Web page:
19-year-old Cody Herrera pleaded guilty to statutory rape after sneaking into a 14-year-old girl’s bedroom and assaulting her in March 2015.
Though Herrera was initially given a five to 15-year prison sentence last week, the court recently suspended the ruling in favor of a rehabilitation program that could take as little as six months to complete.
If Herrera successfully completes the program, Judge Randy Stoker will then decide if the teen should be put on probation or sent to prison to serve his original sentence.
Perhaps in an effort to distract critics from how a white guy in Idaho will likely serve zero prison time after raping a middle school student, Judge Stoker added a little extra punishment to the probation possibility: government-mandated celibacy.
“If you’re ever on probation with this court, a condition of that will be you will not have sexual relations with anyone except who you’re married to, if you’re married,” Stoker said, according to the Times-News in Twin Falls, Idaho.
How can Judge Stoker rule on such a private matter? Well, apparently it is technically illegal for anyone in Idaho to have sex before marriage.
The state fornication law, which was established in 1972, mandates that no unmarried person can legally have sexual intercourse with another “unmarried person of the opposite sex.” Though the law is almost never enforced, anyone who violates the statute is legally subject to six months in prison or a $300 fine.
Idaho is not the only state to have such restrictions on the books. In Virginia – where adultery is also outlawed – lawmakers struck down an effort to remove a fornication law as recently as 2014.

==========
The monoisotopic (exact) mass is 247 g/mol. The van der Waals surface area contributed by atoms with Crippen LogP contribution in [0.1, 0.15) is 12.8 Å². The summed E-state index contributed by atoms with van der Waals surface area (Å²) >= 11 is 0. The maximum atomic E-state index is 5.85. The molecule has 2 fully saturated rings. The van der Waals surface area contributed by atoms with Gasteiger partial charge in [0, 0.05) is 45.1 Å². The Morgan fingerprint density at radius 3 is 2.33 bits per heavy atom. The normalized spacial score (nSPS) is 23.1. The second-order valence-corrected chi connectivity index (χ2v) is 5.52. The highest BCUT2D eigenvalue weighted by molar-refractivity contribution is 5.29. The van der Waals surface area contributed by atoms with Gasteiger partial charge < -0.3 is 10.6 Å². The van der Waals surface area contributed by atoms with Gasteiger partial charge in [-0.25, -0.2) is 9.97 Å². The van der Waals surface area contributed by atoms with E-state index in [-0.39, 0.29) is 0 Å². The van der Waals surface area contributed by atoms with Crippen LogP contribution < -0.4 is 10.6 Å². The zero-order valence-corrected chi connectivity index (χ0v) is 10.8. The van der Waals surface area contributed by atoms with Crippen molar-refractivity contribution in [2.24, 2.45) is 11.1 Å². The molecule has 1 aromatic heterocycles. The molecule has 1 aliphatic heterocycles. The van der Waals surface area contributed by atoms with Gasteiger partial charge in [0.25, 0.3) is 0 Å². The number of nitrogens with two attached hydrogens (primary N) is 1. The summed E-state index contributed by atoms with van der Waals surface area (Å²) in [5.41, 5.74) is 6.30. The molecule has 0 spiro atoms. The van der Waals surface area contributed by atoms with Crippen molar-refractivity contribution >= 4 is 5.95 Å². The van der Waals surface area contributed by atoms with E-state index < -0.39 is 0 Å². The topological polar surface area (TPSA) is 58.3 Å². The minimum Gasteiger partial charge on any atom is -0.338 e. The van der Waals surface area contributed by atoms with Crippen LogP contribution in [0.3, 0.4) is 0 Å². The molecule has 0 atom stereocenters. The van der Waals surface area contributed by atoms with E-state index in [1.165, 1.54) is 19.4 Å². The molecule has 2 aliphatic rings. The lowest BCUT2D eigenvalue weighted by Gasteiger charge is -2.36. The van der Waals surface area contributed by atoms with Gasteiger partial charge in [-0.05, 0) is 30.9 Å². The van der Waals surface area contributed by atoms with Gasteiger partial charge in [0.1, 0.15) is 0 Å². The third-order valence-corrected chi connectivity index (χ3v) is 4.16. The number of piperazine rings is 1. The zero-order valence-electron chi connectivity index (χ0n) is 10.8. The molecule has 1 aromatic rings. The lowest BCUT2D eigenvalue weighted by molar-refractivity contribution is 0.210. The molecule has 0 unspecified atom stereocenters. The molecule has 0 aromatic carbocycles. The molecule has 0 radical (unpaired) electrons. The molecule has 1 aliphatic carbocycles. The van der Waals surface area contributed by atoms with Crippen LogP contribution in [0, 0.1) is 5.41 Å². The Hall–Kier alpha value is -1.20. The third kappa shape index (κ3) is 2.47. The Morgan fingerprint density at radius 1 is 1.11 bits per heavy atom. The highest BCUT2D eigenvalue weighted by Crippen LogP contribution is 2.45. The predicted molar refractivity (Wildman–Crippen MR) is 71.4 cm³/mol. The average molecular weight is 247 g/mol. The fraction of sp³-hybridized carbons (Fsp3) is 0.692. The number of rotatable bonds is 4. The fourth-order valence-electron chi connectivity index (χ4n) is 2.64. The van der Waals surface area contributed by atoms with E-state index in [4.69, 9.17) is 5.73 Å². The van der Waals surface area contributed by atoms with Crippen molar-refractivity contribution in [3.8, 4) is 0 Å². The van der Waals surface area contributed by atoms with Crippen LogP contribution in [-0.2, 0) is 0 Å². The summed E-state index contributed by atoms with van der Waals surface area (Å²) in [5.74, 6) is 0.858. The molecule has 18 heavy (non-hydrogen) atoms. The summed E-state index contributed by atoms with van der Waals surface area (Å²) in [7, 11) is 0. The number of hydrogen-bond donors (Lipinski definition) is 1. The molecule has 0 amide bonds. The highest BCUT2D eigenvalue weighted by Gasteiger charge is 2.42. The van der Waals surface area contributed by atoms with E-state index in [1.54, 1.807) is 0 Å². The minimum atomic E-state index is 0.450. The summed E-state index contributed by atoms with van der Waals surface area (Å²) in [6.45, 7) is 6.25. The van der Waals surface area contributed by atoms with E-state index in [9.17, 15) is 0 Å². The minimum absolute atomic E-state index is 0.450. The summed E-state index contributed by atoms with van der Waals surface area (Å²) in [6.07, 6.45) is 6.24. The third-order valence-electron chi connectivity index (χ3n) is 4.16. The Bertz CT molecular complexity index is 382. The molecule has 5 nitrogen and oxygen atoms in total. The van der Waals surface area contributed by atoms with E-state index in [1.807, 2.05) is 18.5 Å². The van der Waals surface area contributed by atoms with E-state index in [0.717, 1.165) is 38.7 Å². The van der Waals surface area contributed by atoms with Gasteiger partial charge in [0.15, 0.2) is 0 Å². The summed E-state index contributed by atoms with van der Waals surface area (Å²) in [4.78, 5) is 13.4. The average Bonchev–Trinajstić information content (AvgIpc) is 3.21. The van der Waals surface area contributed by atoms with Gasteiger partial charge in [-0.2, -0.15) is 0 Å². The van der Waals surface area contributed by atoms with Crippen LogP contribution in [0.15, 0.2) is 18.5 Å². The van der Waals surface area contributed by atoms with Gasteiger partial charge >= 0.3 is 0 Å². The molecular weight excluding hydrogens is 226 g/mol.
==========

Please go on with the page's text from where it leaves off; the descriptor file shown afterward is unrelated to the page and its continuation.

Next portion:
Even so, former federal judge Nancy Gertner told The New York Times that if the laws were ever seriously challenged in court, they would likely be struck down.
This is because government has been unable to restrict consensual intercourse between adults since Lawrence v. Texas — the 2003 Supreme Court decision that overruled state sodomy laws and was seen as a landmark victory for the LGBTQ community.
Judge Stoker is likely aware that the law is tentative and nearly impossible to enforce, but is choosing to make a point regardless.
He said his ruling was partly inspired by the sexual history of Herrera — who told investigators that he has had 34 sexual partners and watches pornography depicting rape.
“I have never seen that level of sexual activity by a 19-year-old,” Stoker said, adding that he is unsure the Idaho Department of Health and Welfare made the right decision by not designating Herrera as a sexual predator.
Perhaps Stoker’s unusual ruling will inspire some disgruntled parents to alert the authorities the next time they catch their teen sneaking out.
If they did, it’s possible their child could legally serve more time than Herrera. The guy who admitted to raping a 14-year-old girl.
Next, read about six rich, famous people who probably got away with rape.Then learn about how women are using a “sex strike” to convince men to vote.